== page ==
FMRI, in particular, has revolutionized our understanding of the brain's role in the perception and maintenance of pain and the neural correlates of factors modulating it including: attention [15], anticipation [16], fear/anxiety [17], and direct control [18]. Functional MRI has been employed to investigate differences in how healthy individuals process pain during normal and sensitized conditions [19], and its use has advanced our knowledge of the central neural correlates associated with a number of chronic pain conditions [20].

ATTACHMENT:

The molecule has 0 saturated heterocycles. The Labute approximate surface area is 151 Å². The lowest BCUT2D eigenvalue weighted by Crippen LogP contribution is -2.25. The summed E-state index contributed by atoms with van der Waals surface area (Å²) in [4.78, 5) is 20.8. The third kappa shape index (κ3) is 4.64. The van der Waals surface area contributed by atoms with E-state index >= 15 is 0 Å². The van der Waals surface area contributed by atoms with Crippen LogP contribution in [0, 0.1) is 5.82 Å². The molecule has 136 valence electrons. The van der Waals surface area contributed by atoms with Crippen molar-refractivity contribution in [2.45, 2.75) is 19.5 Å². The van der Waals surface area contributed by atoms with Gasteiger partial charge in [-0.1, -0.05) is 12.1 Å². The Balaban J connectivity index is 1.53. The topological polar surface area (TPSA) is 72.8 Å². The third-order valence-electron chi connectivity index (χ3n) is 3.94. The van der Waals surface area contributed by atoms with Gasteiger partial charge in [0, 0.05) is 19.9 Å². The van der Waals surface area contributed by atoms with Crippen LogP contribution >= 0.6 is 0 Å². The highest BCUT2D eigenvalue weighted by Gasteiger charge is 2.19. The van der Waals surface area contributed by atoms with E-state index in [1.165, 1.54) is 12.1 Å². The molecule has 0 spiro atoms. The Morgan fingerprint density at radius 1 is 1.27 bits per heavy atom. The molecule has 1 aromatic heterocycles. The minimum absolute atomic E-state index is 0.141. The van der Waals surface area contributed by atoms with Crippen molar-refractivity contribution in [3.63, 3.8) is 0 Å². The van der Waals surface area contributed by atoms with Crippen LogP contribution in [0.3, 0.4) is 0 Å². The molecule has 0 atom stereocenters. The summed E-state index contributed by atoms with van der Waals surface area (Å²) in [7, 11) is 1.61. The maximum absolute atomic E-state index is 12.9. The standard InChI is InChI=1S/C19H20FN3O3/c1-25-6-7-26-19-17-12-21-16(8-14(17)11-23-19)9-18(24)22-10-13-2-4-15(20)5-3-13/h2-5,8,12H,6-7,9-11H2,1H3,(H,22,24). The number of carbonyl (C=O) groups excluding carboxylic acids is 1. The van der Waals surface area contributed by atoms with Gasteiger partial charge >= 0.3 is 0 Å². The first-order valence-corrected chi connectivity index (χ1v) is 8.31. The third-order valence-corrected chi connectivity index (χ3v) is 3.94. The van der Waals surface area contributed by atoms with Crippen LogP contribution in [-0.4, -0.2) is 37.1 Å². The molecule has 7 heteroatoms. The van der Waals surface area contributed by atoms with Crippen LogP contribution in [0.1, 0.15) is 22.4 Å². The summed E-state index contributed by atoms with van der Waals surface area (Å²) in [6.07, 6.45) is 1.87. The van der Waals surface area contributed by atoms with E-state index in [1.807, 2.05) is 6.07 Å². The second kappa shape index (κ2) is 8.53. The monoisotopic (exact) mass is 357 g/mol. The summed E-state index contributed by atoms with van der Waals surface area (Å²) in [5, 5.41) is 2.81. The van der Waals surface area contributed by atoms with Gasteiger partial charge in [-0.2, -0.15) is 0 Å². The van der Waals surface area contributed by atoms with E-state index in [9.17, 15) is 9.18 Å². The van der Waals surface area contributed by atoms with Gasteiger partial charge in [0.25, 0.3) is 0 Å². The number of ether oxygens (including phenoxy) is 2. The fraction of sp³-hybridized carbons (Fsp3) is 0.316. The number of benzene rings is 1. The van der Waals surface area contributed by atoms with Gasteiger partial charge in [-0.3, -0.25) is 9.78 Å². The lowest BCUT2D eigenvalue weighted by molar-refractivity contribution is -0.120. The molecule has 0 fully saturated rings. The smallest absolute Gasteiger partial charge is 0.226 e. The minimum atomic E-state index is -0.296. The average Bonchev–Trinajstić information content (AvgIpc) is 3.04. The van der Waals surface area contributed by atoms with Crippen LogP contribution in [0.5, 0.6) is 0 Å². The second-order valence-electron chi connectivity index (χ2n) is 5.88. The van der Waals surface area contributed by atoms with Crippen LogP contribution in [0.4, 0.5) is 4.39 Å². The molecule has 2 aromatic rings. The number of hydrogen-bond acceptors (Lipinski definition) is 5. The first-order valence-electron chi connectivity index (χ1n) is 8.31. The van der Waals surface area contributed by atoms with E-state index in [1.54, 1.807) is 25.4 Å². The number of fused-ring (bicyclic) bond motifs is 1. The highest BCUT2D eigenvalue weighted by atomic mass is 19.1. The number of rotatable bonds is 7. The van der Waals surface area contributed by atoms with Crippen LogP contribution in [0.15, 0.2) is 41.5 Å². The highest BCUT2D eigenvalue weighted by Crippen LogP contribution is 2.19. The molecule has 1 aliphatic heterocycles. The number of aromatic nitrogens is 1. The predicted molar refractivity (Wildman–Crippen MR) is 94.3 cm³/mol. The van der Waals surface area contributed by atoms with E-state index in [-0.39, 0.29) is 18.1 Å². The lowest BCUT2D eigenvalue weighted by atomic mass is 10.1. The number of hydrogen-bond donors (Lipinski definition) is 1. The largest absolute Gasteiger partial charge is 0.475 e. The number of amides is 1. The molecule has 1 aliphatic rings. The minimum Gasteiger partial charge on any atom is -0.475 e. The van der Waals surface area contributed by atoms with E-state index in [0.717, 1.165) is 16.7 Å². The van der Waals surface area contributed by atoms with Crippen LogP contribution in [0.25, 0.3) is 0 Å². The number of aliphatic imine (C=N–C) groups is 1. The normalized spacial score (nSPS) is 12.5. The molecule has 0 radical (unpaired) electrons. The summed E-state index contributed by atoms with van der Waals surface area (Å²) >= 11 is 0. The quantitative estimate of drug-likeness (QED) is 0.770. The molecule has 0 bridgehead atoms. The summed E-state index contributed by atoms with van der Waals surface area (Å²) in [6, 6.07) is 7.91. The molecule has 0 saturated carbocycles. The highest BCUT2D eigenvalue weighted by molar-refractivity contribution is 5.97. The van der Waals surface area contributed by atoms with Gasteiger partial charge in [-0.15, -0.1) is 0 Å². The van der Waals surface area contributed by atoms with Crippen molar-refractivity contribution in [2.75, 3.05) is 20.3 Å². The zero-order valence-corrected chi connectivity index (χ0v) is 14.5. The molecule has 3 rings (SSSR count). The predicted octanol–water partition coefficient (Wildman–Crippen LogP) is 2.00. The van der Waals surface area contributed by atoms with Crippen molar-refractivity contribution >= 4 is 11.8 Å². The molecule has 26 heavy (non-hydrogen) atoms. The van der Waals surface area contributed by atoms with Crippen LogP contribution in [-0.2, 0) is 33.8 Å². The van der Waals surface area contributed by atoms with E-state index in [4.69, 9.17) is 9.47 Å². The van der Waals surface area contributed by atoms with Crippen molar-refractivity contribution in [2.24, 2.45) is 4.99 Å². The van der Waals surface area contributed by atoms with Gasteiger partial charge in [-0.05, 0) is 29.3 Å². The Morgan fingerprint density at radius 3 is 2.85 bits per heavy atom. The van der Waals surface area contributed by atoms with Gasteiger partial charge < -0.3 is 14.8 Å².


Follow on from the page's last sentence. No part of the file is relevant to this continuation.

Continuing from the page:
PET imaging is another functional neuroimaging method used extensively to characterize the neural correlates of pain processing and modulation. PET requires the use of radio-labeled ligands which restrict the duration of scanning and the quantity of scans that can be performed. PET can be used to investigate changes in metabolic activity related to a disease condition or to an evoked response. For example, Witting et al., has recently used PET imaging to identify the neural correlates of pain processing in chronic neuropathic pain conditions and shown it to differ from that observed during evoked pain in healthy subjects [21]. Additionally, PET can be used to investigate the role and function of specific drugs and neurotransmitters. In these studies, investigators use sub-therapeutic doses of radio-labeled agents to investigate the functioning of the targeted systems. For example, Zubieta et al., has used PET to reveal opioid binding in brain regions associated with the perception of pain and has characterized specific binding sites related to the sensory and affective dimensions of pain [22]. This group has also used PET imaging to characterize genetic and gender variability in opioids system activation [23, 24]. Additionally, PET imaging has identified decreases in opioid receptor binding in central and peripheral neuropathic pain [25, 26] and central poststroke pain [27]. More recently, combined opioid and dopamine systems have been imaged, providing opportunities to investigate multiple neurotransmitters and their interactions [28]. These studies shed light on the functioning of specific neurotransmitter systems in both healthy and in chronic pain conditions. While important in identifying potential targets for analgesia, these studies do not use therapeutic doses of PET ligands to investigate pharmacologic manipulation of the pain processing and modulation systems. Such studies are important in identifying the central mechanisms of effective and ineffective analgesia.